Coun­cil weeds out the prob­lem

Deniliquin Pastoral Times - - NEWS -

One of Aus­tralia’s worst weeds has been found near Mathoura.

And lo­cal au­thor­i­ties are act­ing fast on erad­i­ca­tion be­fore it spreads any fur­ther.

Cen­tral Mur­ray County Coun­cil se­nior biose­cu­rity of­fi­cer for weeds Jar­rod Guy found about 20 mesquite plants on Mathoura Line Rd, 30km north of Moama, ear­lier this month while car­ry­ing out road in­spec­tions.

‘‘I am in­ves­ti­gat­ing a few prop­er­ties and hope it’s not there,’’ he said.

Mesquite is a weed of na­tional sig­nif­i­cance and is re­garded as one of the worst weeds in Aus­tralia be­cause of its in­va­sive­ness, po­ten­tial for spread and eco­nomic and en­vi­ron­men­tal im­pacts.

‘‘A ma­ture plant can pro­duce up to 260,000 seeds in a life­time,’’ Mr Guy said.

‘‘An­i­mals eat the sweet seed pods and spread the seeds that way.

‘‘It’s one of the hard­est weeds to get rid of. There was an in­fes­ta­tion in Jer­ilderie 15 years ago and it’s trav­elled 200km to here.

‘‘If we don’t con­trol this weed, it will dev­as­tate crops, agri­cul­ture and the en­vi­ron­ment. We don’t want it to cross the bor­der into Vic­to­ria.’’

Mr Guy said plants av­er­aged about 4m in height but could grow up to 15m high.

Cen­tral Mur­ray County Coun­cil weeds of­fi­cers have cut the mesquite plants and ap­plied a chem­i­cal paste to the ex­posed stems to poi­son the plants.

Mur­ray River Coun­cil parks and open spa­ces man­ager Luke Keogh said this was the first iden­ti­fied out­break of the in­va­sive weed within the lo­cal coun­cil area.

‘‘While the weed is of con­cern, coun­cil hopes it is an iso­lated in­fes­ta­tion,’’ he said.

‘‘Fur­ther in­spec­tions around the site are be­ing con­ducted to en­sure no other plants have ger­mi­nated and the site has been re­ported to New South Wales DPI as part of the leg­isla­tive re­quire­ments when mesquite is iden­ti­fied.’’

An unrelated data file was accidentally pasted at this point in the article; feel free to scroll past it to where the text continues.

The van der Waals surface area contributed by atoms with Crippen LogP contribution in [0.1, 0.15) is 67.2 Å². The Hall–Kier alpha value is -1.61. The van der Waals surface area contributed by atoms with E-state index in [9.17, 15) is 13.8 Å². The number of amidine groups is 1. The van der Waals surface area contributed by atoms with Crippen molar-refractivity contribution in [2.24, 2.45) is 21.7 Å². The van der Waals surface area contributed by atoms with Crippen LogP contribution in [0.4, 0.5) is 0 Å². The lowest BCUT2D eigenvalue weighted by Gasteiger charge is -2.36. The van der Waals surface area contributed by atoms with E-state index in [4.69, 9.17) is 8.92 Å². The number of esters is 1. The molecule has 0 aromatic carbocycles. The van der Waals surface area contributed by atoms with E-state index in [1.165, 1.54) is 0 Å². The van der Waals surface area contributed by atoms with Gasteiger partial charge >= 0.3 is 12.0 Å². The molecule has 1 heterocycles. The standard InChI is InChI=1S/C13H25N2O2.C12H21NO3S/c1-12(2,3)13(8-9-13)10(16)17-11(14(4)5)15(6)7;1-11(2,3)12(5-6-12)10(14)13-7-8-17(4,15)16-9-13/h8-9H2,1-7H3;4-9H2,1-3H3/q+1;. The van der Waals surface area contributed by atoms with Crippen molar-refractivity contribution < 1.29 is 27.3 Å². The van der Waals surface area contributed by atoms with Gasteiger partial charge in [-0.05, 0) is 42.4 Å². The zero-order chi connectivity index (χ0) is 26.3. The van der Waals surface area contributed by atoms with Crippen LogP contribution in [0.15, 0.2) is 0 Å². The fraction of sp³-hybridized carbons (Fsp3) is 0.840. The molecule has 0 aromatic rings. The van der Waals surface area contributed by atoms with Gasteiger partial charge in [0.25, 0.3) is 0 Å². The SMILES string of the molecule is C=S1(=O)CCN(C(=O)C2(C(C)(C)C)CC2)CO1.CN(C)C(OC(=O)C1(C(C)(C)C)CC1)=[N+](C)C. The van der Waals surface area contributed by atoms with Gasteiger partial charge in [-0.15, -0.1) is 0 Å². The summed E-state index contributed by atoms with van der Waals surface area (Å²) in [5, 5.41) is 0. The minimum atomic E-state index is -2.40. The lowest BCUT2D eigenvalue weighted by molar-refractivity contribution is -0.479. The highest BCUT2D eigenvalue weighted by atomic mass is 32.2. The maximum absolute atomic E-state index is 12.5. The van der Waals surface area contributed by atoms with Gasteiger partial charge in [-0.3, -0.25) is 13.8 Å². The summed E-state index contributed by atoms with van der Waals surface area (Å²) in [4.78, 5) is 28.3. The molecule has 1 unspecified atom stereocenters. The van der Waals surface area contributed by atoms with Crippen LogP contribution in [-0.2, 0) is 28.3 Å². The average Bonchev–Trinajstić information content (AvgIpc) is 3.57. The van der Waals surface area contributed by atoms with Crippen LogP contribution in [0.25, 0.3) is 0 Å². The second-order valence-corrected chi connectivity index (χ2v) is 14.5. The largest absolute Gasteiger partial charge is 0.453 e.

Mr Keogh en­cour­aged landown­ers to fa­mil­iarise them­selves with the plant and check their prop­er­ties.

‘‘The mesquite plant is very sim­i­lar to lo­cal aca­cia species and un­der­stand­ing the char­ac­ter­is­tics of the plant will as­sist with iden­ti­fi­ca­tion,’’ he said.

‘‘If they find or sus­pect they have iden­ti­fied a mesquite plant they should re­port it im­me­di­ately to the lo­cal con­trol au­thor­ity, Cen­tral Mur­ray Coun­cil in the Moama and Mur­ray wards or to coun­cil’s weeds of­fi­cers in the Wakool ward.’’

He said coun­cil would be work­ing with all weed con­trol agen­cies and landown­ers to pro­vide ad­vice and man­age­ment ser­vices to help iden­tify and erad­i­cate this highly in­va­sive plant species.

‘‘As with any in­va­sive weed, a joint ef­fort is re­quired to max­imise ef­fec­tive con­trol,’’ he said.

‘‘If res­i­dents be­lieve they have lo­cated a mesquite plant, they should ad­vise coun­cil to ar­range an in­spec­tion.’’

ABOVE: Cen­tral Mur­ray’s Jar­rod Guy (left) and Matt Wooden and Mur­ray River Coun­cil's Luke Keogh and Ge­off Wise in front of the mesquite weed, found near Mathoura. It is re­garded as one of the worst weeds in Aus­tralia.

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